At the start of Sneeze, the latest collection of short stories by mangaka Naoki Urasawa, there is the definition of a sneeze, described as “a sudden expiration of breath” and “a short work as opposed to a long work”. That perfectly describes a short story, and considering that Urasawa is known for his long-running manga titles, these stories allow him to let loose and have fun.
And if you’re wondering: no, none of the stories are about sneezing. It’s just that Urasawa draws faces that look ugly when sneezing.
The recurring theme of multiple stories here is something extraordinary happening in our mundane lives. The first story, “DAMIYAN!”, centers on two young men trying to make some money by working for the Yakuza. The titular character, Damiyan, is also a telekinetic. Despite its odd premise, which leads to moments of black comedy, the story ends up being a Yakuza member trying to balance his life of crime and his role as a father, leading to one of the more uplifting conclusions in Urasawa’s arsenal.
“Throw Toward the Moon!”, in collaboration with Takashi Nagasaki, feels closest to Urasawa’s best known titles like 20th Century Boys and Monster. After receiving a prediction from a psychic at a young age, a journalist uncovers the truth of this supposed psychic years later, which leads to murder and corporate conspiracy. Urasawa has always been good at mystery, and with only thirty-two pages, he takes something initially silly and wraps everything up where the psychic’s prediction ended up being true.
Urasawa has always explored both the light and dark within humanity, and this idea is best personified later in this collection with “Kaiju Kingdom”. Set in a world where Tokyo has been attacked by numerous Kaiju since 1954, a French fanboy of these monsters visits the city, which has used its destruction as a tourist attraction. There is certainly satirical comedy going on throughout, not least how these tragedies have made a profit, there are still tragedies that people are still coping with, something that our French protagonist eventually realizes. Very much a tribute to the early Godzilla movies, Urasawa embraces the conventions of mixing the melodrama with Kaiju action, all of which is drawn to perfection, from his expressive character design to his well-detailed background art.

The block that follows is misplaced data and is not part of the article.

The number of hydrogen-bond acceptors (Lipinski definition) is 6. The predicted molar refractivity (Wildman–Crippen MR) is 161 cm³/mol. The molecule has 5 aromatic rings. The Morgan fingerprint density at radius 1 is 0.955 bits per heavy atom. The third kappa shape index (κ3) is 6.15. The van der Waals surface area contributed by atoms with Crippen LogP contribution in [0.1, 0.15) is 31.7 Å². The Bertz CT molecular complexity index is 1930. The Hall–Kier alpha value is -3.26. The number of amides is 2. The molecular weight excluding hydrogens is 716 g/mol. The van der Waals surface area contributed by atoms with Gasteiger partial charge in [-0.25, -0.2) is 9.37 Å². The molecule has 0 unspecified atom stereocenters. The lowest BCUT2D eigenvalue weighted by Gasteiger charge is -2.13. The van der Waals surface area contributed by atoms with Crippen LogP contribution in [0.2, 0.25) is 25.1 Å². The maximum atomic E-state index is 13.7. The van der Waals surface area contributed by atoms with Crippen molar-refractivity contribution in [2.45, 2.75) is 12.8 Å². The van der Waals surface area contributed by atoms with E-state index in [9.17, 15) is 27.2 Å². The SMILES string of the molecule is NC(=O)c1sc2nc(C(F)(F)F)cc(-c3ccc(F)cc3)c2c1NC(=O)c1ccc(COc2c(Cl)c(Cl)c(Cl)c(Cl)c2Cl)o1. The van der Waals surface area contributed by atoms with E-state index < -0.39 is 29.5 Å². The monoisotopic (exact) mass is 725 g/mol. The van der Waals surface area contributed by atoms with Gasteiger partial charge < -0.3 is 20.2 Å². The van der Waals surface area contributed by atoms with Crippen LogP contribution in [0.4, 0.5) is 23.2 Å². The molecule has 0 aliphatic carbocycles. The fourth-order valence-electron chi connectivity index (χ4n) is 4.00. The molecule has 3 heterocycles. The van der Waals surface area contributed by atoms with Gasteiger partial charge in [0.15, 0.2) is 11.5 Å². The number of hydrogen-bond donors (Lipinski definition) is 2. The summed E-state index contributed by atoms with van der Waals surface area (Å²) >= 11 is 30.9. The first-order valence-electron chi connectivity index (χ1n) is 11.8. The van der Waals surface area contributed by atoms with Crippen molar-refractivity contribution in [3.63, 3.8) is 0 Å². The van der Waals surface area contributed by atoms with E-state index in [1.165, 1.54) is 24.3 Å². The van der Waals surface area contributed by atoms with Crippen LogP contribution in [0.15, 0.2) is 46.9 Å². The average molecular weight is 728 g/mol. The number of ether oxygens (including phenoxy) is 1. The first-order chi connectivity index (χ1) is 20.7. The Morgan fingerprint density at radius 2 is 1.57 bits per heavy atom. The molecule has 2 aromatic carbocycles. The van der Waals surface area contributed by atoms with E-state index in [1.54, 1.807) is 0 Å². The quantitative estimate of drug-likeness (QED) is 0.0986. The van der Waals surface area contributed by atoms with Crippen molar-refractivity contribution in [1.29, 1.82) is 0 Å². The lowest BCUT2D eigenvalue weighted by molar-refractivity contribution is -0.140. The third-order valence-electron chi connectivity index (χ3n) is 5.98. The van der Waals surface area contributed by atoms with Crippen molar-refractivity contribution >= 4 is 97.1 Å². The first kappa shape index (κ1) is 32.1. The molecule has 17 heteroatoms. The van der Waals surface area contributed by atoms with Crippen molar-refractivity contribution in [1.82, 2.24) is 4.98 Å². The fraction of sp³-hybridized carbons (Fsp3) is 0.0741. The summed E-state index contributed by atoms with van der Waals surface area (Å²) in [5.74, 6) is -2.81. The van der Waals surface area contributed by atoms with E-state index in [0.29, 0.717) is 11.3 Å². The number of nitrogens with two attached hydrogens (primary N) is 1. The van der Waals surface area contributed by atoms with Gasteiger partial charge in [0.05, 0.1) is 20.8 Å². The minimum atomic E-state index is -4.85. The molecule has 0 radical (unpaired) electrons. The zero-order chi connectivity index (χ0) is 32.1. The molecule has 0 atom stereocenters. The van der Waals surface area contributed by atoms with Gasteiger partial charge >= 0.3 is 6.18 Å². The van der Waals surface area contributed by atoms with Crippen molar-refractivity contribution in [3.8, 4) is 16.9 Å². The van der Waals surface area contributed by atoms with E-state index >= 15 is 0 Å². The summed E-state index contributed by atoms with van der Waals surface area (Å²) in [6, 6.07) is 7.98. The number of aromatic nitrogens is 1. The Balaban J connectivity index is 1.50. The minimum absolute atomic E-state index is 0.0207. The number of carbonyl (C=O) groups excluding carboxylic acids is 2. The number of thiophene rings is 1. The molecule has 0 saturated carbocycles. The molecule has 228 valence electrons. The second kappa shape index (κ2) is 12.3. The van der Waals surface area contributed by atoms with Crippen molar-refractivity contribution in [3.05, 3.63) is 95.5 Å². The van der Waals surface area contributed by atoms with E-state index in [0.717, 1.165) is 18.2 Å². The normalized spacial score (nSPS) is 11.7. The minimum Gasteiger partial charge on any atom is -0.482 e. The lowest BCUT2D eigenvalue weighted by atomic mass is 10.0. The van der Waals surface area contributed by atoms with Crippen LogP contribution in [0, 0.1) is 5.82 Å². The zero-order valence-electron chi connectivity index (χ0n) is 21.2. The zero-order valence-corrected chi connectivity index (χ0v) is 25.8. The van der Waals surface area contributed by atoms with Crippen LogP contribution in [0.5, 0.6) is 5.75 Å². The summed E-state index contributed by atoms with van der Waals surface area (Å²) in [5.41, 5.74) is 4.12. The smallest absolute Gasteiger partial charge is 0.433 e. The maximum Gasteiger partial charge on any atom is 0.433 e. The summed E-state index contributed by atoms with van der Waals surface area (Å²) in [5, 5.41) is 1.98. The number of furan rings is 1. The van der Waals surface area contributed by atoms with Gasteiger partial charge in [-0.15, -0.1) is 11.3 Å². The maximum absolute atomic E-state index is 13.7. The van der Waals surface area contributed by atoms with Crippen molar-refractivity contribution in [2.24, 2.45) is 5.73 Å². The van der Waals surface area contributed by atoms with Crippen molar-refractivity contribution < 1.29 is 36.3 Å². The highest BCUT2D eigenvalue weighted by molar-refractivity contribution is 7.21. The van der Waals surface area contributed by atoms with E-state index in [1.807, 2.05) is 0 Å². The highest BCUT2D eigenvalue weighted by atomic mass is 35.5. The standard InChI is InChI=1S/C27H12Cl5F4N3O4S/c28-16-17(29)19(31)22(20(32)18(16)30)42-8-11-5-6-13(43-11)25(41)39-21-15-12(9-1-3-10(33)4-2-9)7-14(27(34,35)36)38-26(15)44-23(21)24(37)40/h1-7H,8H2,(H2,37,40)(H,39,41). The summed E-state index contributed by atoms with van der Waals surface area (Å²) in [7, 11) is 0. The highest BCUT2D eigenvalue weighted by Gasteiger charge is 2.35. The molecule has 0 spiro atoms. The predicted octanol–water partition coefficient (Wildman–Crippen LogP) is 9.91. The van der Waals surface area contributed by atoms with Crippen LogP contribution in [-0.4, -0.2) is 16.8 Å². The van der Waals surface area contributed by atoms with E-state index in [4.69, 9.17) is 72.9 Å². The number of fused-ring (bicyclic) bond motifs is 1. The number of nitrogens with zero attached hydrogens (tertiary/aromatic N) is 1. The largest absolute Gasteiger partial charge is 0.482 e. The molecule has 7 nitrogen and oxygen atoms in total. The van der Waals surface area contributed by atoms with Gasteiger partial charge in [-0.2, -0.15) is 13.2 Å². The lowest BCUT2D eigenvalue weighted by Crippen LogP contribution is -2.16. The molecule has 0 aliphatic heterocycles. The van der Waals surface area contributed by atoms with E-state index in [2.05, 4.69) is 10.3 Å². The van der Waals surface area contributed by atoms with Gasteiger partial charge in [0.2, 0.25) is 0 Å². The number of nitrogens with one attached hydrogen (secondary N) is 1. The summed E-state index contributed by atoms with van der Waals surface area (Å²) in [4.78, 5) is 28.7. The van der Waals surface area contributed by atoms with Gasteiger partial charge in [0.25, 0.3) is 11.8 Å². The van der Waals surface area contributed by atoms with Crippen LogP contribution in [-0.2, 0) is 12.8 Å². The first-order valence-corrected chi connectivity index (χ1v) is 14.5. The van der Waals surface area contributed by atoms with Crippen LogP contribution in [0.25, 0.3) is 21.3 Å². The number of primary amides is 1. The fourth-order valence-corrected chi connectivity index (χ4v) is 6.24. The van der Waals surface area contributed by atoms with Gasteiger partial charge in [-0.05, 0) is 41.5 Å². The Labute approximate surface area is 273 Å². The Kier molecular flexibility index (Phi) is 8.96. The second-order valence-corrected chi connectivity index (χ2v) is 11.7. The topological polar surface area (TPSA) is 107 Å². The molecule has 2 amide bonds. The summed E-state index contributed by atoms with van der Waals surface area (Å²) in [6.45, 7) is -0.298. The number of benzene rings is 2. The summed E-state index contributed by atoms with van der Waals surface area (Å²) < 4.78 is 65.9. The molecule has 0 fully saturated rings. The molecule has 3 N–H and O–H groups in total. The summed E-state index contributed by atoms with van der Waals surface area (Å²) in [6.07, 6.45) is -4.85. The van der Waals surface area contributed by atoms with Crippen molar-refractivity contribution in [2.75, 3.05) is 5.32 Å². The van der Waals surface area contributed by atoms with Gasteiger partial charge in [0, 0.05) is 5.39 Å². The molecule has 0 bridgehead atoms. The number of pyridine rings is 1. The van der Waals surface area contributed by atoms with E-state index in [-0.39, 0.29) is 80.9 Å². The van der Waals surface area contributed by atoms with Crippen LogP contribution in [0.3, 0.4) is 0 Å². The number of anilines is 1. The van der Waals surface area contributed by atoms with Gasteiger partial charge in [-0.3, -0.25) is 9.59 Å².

In what is the most out-of-left-field story, and also the most fun, is “Henry and Charles”, about two mice sneaking into the kitchen to get a strawberry cake while making sure they don’t wake up the cat. Originally created for a children’s illustrated magazine, Urasawa is doing his best Looney Tunes impression with a great emphasis on slapstick comedy, whilst the banter between the eponymous mice is hilarious.
Although Urasawa is known for his specific line-work that makes him one of the standout artists in the industry, there are some stories here where his art style is looser. They serve Urasawa’s love of music, such as his travelogue of the Los Angeles music scene. These particular tales are more self-indulgent, and feel like he is not putting in as much effort, but “It’s a Beautiful Day”, which tells the story of real-life musician Kenji Endo and his band visiting a strip club one night, serves as a touching tribute to the late musician.
As always with these collections, some stories are better than others, but Sneeze overall is a fun departure from Naoki Urasawa’s more dramatic works.
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